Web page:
He smiled, “Anna you know it is why I am here. Were I to come between my wife and my housekeeper I will only lose. A man never wins in such a match. And even when they both smile at me and pretend they are thanking me for arbitrating between them, they are both angered at me and thinking of some revenge upon me. And, then, if I am not incorrect about the way the wind is blowing, you have already seen to the worst of it, and my presence is not so sorely needed at all.”

She laughed, “That is indeed the way of it. How do you know these things.”

“I think all men do, but it may take some time for them to realize that they do. I should have dismissed Mrs. Drake when I married Elizabeth. But your new mama said that I should do no such thing as they were such good friends from her days when she was just your governess. There is no going back. That is a lesson that is hard to learn. We may long for such a time when we do not have the responsibilities, or positions that we have now, but when we try to return to the friendships that once were strong and now are colored by all that we have done, you learn, that you can only keep those of the past, if they have walked along side you in the present. There is no going back.”

Her father would often say things like that. And the last few years he had risen in the House of Lords to say such things as well. It made him seem very wise. The reason she was sure that he was talked about as a future appointee to the Cabinet.

But he was her father and she could also recognize that much of what the Earl said was also nonsense. A great deal was nonsense. And a lot of what he did was folly as well. Not taking the horses to races to see how they performed, but letting his customers do so, after they had brought the horse could result in tragedy. Some, who expected a better showing with their steeds had asked for their money back. Not in so many words, but hinted at such an action.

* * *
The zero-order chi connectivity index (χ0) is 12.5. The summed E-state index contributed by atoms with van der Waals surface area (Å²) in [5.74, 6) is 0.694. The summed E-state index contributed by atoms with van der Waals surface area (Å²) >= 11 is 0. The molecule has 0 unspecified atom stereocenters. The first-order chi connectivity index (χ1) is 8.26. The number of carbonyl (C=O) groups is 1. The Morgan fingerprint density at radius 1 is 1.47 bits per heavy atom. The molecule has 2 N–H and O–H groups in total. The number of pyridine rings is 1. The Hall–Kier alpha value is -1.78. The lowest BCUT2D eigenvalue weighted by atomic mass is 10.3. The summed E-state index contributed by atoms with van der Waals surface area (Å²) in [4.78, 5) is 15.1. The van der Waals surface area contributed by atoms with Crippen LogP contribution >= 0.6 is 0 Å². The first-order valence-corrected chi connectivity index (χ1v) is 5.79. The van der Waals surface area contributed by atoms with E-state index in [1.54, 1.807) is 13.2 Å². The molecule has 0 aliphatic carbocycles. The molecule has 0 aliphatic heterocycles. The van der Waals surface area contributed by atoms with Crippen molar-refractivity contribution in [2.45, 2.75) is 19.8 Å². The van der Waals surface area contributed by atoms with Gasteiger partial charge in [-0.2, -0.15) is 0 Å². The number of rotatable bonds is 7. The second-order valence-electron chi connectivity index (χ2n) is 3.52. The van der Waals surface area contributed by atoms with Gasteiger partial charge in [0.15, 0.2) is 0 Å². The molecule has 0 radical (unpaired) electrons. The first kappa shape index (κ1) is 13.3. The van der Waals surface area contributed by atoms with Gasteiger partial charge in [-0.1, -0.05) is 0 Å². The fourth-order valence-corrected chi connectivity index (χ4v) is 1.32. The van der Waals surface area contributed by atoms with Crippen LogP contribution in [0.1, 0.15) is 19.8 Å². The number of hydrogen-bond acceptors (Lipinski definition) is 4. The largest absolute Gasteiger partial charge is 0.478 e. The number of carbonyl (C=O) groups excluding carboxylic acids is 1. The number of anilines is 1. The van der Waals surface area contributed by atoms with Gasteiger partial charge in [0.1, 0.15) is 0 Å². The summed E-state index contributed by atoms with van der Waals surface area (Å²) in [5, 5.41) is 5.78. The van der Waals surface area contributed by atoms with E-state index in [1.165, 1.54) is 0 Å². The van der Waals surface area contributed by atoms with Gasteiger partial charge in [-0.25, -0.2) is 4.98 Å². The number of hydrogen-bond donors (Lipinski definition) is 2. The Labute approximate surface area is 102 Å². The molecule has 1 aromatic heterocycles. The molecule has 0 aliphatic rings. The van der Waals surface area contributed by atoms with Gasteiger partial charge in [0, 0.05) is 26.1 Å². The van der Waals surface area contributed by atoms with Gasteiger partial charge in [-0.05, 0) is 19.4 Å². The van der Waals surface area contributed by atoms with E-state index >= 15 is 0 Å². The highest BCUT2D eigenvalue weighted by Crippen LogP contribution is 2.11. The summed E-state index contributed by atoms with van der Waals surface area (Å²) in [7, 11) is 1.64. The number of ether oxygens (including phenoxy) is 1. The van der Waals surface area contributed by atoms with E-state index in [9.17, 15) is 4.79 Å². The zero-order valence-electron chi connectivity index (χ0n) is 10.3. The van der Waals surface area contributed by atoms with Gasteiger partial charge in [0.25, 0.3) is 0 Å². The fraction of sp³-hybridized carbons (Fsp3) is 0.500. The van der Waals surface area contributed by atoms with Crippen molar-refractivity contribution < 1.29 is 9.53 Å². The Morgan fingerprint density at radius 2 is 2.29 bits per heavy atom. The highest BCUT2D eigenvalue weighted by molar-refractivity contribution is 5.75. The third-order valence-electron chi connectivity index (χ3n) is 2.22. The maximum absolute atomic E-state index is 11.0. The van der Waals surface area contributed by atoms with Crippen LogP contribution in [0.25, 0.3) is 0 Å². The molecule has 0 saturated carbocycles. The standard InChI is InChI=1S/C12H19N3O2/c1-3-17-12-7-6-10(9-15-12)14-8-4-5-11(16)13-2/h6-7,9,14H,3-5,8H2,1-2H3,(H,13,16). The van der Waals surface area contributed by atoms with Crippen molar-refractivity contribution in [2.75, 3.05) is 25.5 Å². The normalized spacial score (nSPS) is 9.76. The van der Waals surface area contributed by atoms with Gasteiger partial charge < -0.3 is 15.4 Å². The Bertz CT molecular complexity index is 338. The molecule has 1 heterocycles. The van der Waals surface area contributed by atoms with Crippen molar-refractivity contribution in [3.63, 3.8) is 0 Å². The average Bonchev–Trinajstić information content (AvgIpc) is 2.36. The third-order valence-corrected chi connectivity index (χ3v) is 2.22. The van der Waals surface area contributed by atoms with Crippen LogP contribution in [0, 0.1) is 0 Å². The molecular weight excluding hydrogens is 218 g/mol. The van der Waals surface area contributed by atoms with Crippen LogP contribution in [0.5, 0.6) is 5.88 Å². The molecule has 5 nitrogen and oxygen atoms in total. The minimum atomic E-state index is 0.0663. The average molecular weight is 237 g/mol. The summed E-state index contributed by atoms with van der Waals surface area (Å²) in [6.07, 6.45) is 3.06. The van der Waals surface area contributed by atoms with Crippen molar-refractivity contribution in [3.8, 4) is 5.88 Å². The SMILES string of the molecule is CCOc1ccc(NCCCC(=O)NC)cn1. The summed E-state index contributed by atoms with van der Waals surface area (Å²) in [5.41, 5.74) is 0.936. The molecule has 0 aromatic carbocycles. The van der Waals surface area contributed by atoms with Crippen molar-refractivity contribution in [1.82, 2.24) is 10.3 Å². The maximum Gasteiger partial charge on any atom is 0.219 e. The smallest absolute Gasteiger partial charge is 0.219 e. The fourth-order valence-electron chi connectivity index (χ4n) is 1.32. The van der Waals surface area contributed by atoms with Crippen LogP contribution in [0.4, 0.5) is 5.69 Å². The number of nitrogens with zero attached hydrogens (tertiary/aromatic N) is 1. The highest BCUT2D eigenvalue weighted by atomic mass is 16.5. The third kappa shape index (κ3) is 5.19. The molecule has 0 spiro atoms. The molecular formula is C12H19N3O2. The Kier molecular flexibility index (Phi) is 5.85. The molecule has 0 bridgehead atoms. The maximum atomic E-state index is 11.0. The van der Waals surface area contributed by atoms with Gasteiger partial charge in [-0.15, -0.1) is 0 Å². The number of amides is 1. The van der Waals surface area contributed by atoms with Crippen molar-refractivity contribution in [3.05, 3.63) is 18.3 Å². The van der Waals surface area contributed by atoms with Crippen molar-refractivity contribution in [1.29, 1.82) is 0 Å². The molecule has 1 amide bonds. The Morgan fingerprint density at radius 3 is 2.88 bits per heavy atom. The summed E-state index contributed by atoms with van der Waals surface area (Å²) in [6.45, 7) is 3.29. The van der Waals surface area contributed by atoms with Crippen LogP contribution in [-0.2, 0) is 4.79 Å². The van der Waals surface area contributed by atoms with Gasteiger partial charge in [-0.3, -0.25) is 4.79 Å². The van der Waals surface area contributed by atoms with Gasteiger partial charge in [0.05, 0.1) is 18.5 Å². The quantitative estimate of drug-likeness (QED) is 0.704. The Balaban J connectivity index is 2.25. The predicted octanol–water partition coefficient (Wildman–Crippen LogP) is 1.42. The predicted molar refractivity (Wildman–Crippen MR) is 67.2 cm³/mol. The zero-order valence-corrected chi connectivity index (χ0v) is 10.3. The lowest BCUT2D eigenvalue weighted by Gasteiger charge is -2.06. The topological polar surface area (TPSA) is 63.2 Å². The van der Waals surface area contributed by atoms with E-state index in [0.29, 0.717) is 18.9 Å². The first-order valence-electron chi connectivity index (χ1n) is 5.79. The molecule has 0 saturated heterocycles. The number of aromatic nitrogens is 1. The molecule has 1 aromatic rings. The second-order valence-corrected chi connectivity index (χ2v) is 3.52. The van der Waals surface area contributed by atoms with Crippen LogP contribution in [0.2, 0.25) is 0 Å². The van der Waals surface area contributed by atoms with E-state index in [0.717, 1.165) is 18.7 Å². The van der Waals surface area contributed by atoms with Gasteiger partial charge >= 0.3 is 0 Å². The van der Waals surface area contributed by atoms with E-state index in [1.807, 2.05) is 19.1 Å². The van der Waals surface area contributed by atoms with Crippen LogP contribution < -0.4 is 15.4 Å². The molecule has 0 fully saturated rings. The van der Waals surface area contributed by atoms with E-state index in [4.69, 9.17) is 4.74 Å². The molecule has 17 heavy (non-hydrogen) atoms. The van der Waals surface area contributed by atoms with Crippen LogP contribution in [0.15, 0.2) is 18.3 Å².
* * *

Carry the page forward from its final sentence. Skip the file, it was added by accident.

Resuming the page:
That the name Lennox and word swindle were some how linked. That was upsetting and she hoped that her father would respond by taking their racers out and showing everyone that they were winners. Yet still, despite their return to London, he was afraid. Perhaps it meant that Lady Elizabeth and he were very well suited to each other. That the man who had been called gregarious in his youth was not quite a recluse but wished to be, once his first wife died. And now, still, nothing had really changed.

When at home at Combe Edinsley, the Earl never left the property for all the months they lived there, and in Town, he was either at St. James Square, or the House of Lords. Seldom did he go anywhere else. Not even his clubs.

“You must venture into the fray soon, as you always do, and give all your blessing. They expect it and a few kind words about how pleased you are always seems to leave them at peace.”

He laughed, “Yes, come we shall return to the house, for I expect you have laid the groundwork for me. As long as I say how pleased I am and not make any decisions, I look the hero. Should I choose a side, then the war is truly on. Come, a few more hours of their packing and tearing the house apart and it shall be done. I have learned that with patience, much does resolve itself. And usually to ones benefit.”

Annabella hoped that was the case, but she was not as sure as her father.